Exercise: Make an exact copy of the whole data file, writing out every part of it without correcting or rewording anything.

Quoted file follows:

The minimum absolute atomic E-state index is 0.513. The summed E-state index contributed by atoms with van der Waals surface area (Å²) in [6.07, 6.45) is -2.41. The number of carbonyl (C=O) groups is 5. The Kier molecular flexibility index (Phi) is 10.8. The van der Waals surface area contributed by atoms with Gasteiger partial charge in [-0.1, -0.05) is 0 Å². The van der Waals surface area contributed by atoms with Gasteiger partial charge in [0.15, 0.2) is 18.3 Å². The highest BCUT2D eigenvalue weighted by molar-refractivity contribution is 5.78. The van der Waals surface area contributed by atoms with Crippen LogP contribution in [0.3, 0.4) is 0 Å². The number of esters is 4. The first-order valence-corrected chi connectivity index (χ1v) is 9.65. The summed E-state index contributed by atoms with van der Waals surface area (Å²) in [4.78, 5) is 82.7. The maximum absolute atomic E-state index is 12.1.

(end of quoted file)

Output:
The minimum absolute atomic E-state index is 0.513. The summed E-state index contributed by atoms with van der Waals surface area (Å²) in [6.07, 6.45) is -2.41. The number of carbonyl (C=O) groups is 5. The Kier molecular flexibility index (Phi) is 10.8. The van der Waals surface area contributed by atoms with Gasteiger partial charge in [-0.1, -0.05) is 0 Å². The van der Waals surface area contributed by atoms with Gasteiger partial charge in [0.15, 0.2) is 18.3 Å². The highest BCUT2D eigenvalue weighted by molar-refractivity contribution is 5.78. The van der Waals surface area contributed by atoms with Crippen LogP contribution in [0.3, 0.4) is 0 Å². The number of esters is 4. The first-order valence-corrected chi connectivity index (χ1v) is 9.65. The summed E-state index contributed by atoms with van der Waals surface area (Å²) in [4.78, 5) is 82.7. The maximum absolute atomic E-state index is 12.1.